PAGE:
Wednesday, August 19, 2009

Animation Books

There are probably many people out there who love animated films but are frustrated because they don't know the industry behind it all. They have so many questions, but there's no one to provide a substantial answer. That's how I felt a few years back. Of course, being an amateur, I still feel that way...but thanks to a great deal of research, I'm not the complete clueless wreck I was before. Here are some reads that I found very useful. Perhaps they may help you in your search to know more:

the Animator's Survival Kit by Richard Williams- This book is great for anyone who is a beginner with animation. It contains a brief history on animation, teaches many basic techniques and tricks, and flows with personal advice on the industry from Richard Williams himself. Richard Williams, for those of you who do not know, is the co-director of the Academy Award winning Who Framed Roger Rabbit, the film that revived the interest of a Golden Age in American animation. His conversational tone makes this a fun and easy-to-learn read. Both 2-D and 3-D animators LOVE this book. I see people praising it on forums. Animators and artists I've met always recommend this book.

the Illusion of Life by Frank Thomas and Ollie Johnston- Frank and Ollie are two of the legendary Nine Old Men---the lead team of Disney animators who collaborated on all the Disney classics such as Snow White and Seven Dwarves, Pinocchio, Cinderella, Bambii, the Jungle Book, Robin Hood, and the Aristocats. If anyone is a huge Disney fanatic and wants to learn about the Disney animation, this book is on top of the list. I really want to read this book myself, it's a bit pricey but it's definitely worth it. Frank and Ollie write about the problems their team encountered and how they overcome these challenges during production.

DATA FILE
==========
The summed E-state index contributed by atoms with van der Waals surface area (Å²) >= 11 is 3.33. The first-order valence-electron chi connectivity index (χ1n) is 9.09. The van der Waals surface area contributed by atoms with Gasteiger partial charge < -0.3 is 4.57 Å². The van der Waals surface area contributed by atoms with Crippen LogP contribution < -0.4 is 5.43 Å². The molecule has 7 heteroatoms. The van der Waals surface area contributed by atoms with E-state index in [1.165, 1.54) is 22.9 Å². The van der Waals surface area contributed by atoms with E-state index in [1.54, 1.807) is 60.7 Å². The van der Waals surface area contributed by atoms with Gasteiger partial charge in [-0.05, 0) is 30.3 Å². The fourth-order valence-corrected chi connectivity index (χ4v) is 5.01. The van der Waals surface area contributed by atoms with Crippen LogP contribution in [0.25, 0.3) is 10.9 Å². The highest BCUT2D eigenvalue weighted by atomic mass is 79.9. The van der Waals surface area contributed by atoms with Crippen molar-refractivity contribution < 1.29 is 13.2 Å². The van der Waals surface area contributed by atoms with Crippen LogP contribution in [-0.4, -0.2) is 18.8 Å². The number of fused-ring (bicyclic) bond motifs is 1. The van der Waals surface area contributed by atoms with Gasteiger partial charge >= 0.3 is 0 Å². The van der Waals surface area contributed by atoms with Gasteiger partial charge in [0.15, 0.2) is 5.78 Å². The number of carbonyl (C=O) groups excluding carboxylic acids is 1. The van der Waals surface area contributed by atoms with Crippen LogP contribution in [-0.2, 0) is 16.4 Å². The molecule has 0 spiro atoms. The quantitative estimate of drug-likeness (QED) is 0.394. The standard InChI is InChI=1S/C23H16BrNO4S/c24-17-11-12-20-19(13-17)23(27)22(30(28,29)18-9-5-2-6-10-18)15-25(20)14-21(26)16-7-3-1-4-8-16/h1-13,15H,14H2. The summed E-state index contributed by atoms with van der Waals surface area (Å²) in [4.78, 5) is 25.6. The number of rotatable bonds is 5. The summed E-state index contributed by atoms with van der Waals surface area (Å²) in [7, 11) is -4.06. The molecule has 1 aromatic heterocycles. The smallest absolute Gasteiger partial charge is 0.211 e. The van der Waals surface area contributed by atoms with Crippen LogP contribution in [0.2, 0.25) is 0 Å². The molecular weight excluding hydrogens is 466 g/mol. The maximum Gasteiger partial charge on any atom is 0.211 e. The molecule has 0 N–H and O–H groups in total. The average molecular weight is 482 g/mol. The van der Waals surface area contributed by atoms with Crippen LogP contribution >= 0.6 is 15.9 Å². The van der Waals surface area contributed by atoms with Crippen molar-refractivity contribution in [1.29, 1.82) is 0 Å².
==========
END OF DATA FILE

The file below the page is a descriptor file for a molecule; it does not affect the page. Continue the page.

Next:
the Pixar Touch by David A. Price- This book tells the history of Pixar, how it became one of the greatest financial successes in the entertainment industry. From a band of artists and technicians in the New York Institute of Technology, to the merge with Disney, this book covers the triumphs and tribulations that the founders had to undergo in order to achieve their dreams. I learned A LOT from this book, it's a really informative read.
the Alchemy of Animation by Don Hahn- Don Hahn is a producer at Disney animation studios. He helped with making films such as the Beauty and the Beast and Aladdin. This is a fun short read on the basic categories in animation: 3-D, 2-D, and stop motion. The book provides the basic production steps for each category. There's a lot of beautiful artwork done by the Disney staff that are usually not shown to the public---I can't take my eyes off of them! I got this book as a Christmas present from a fellow art friend :) I am forever grateful for her help!

the Art of Walt Disney by Christopher Finch- this is a REALLY big book that covers the history of Disney Animation Studios. There's a lot of great artwork to marvel at, and there's endless information to chew on. I found a tattered copy of this in my local library, and I sort of glued on to it. I love revisiting this book, it's a lot of fun to flip through.

I hope that helped! :)


  1. Excellent information. I was going to produce something like this on my own blog but am pleased to be able to direct to you! If I might also recommend Ellen Besen's "Animation Unleashed" reviewed earlier this year by me, not to omit the illustrations by Bryce Hallet:

    Nice blog you have Vivian!

  2. A lovely guide! [:
    Though it might not help me, it'd be useful for animation-inclined people :D

  3. Ian- thanks for the suggestion, I'll look into it when I have the time!

    Linda-Thank youuuuuu :))))) XDDD